- Beginning of Ch. IV (page 27) He gives a summary of what has happened in 6 weeks, so the reader knows where she is in time. The summary is telling, but done so well, just as telling ought to be! Metaphor of the war is carried all the way through.
- “I had never encountered such a violent parti pris of seclusion; it was more than keeping quiet—it was like hunted creatures feigning death. The two ladies appeared to have no visitors whatever and no sort of contact with the world.”
James, Henry. The Aspern Papers (p. 28). Kindle Edition.
- P. 39 He wonders whether it is a trap; in earlier pages he has remarked how dull she is and stupid. Is it purposeful on her part?
- P. 48, she looked like she would burn the papers…
- P. 56 he thinks she knows he is asking her to turn against her aunt in exchange for attention…but he wonders (again from a point in the future looking back) whether it isn’t strange that she doesn’t resent it.
- Maintaining tension throughout the story
- The reader knows what the editor does not about the women, about himself, about his situation.
- There is always the question of will she or won’t she?
- Where does the narrator stand in time? Why do you think James chose this way of telling the story?
- Why do you think the narrator decides from the beginning to use a pretext in his investigation into the papers? Why doesn’t he just ask? (5)
- Why does he fix on the garden as his entree? (11)
- Do you think he overplayed his hand by agreeing to the high rent so quickly? Why or why not?
- On page 34, James writes this, ostensibly about Apsern, “His own country after all had had most of his life, and his muse, as they said at that time, was essentially American. That was originally what I had loved him for: that at a period when our native land was nude and crude and provincial, when the famous “atmosphere” it is supposed to lack was not even missed, when literature was lonely there and art and form almost impossible, he had found means to live and write like one of the first; to be free and general and not at all afraid; to feel, understand, and express everything.” Do you think he is speaking in any way about himself? He was a longtime expat in Britain and Europe.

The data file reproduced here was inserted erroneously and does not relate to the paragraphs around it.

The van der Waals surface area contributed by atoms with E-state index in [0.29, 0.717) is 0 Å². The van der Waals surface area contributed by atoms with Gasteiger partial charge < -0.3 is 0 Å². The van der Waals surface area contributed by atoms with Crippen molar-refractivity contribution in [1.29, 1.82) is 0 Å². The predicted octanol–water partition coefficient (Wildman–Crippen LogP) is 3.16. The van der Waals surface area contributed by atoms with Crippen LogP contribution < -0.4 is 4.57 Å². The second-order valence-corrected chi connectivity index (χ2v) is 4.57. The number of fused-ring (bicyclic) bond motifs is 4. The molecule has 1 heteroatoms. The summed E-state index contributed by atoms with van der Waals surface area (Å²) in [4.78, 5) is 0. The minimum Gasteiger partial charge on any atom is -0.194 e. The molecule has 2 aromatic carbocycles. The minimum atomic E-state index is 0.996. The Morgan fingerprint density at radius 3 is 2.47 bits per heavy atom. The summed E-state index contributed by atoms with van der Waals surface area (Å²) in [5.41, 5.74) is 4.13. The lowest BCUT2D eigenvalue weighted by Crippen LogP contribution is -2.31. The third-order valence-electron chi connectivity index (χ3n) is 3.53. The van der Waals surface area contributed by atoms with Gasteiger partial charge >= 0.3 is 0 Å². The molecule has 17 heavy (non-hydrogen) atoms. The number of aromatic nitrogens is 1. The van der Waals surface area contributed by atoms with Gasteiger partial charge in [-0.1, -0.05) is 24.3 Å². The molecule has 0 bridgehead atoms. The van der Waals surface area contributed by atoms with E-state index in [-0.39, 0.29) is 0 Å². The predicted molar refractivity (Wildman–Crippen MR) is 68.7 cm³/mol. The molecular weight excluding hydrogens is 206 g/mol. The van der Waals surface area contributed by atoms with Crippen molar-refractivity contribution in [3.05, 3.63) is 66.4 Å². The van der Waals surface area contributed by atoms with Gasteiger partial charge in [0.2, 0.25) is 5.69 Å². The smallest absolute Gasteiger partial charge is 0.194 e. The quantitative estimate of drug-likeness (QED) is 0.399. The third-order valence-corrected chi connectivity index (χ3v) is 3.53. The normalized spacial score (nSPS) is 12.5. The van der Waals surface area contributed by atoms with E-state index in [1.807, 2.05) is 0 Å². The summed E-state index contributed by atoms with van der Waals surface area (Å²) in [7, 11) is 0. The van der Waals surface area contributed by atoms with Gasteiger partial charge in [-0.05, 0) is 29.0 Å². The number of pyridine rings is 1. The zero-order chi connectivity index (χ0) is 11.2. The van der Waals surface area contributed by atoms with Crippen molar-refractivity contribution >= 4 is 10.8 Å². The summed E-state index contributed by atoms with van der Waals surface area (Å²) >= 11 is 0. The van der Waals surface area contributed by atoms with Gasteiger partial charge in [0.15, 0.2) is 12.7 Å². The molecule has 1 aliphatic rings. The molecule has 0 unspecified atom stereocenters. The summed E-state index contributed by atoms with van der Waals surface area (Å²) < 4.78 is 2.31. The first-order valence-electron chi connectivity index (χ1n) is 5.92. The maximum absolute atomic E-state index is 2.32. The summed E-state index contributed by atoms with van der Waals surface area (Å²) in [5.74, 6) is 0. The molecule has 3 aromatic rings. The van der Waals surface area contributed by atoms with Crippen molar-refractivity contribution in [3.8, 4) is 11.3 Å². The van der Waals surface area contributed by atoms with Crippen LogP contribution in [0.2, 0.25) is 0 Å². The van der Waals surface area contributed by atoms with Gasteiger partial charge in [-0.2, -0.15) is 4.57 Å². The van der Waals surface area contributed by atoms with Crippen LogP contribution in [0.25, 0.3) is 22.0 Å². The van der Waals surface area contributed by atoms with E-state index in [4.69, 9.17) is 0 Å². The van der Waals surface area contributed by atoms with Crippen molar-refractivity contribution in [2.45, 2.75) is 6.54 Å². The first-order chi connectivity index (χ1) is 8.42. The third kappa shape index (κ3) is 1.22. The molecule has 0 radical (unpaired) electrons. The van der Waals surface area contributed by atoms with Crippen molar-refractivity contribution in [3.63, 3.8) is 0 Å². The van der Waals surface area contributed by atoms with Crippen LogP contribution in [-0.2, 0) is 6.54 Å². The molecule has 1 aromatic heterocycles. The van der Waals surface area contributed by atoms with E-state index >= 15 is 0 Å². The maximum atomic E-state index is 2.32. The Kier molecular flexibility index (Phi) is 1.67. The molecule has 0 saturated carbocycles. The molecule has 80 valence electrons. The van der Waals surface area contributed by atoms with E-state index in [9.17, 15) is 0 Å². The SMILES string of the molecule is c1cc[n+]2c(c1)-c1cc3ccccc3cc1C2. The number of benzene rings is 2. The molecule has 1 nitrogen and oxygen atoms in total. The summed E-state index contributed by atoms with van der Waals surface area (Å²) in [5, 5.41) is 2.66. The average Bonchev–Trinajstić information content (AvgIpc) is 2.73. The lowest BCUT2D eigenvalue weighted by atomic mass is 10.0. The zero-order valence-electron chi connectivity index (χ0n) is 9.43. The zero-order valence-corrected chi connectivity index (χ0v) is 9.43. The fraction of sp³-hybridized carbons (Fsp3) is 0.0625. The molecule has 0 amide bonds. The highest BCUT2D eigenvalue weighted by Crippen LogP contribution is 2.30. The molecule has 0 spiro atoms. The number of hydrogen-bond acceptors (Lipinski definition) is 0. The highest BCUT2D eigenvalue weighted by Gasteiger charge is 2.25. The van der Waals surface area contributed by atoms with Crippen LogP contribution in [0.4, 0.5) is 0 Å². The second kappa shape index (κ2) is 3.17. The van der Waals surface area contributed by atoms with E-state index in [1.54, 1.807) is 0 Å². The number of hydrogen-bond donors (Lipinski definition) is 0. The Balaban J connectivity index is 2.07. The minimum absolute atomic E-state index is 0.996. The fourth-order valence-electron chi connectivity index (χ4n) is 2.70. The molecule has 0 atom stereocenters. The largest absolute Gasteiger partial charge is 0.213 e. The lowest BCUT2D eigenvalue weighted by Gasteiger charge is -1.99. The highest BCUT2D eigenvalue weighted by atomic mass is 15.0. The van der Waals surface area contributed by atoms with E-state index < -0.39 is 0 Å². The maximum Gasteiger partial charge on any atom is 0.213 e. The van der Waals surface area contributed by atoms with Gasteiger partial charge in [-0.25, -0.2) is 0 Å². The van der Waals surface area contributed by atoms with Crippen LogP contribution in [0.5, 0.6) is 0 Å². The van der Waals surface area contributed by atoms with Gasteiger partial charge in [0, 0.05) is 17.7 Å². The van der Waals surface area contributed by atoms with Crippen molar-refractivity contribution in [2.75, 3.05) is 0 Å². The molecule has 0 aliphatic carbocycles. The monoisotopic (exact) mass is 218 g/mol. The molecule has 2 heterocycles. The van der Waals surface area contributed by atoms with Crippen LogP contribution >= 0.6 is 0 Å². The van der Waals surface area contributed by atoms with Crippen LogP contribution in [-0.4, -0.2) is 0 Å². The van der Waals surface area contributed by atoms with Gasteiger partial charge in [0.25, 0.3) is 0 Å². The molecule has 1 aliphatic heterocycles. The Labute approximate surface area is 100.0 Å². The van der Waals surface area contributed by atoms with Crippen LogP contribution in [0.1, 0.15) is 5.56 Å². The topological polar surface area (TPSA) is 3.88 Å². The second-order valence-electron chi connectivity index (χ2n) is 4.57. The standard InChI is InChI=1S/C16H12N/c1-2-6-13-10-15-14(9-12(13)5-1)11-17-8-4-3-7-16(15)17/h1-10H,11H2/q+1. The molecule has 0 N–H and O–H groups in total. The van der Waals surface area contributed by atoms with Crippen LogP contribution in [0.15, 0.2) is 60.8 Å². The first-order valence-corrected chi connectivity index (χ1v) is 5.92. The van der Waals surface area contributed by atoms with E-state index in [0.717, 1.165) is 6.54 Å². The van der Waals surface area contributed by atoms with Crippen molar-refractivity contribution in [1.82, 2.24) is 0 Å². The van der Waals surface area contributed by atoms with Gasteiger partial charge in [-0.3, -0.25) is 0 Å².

- When did you decide that Tita/Tina was playing him? Why does the narrator underestimate her so?
- Why does he pretend not to know who the portrait is of, when he specifically asked Tita/Tina about one?
- Why was he unwilling to marry her after all the rest?
- What do you think of the resolution?
- How did James maintain the tension all the way through?
Something to think on:
Writing books, unless one be a great genius—and even then!—is the last road to fortune. I think there is no more money to be made by literature.”
James, Henry. The Aspern Papers (p. 62). Kindle Edition.
Act I: p. 1-20 inciting incident He decides to ask about lodging and goes to visit the house
Break into 2–he gets the rooms
Acti II He stays but makes no progress, then midpoint conversation with Tita, and also Juliana where hope is reignited
Act III: p 70 the portrait scene.
Denouement p. 80 the secretary
20% Act I, 60% Act II, 20% Act II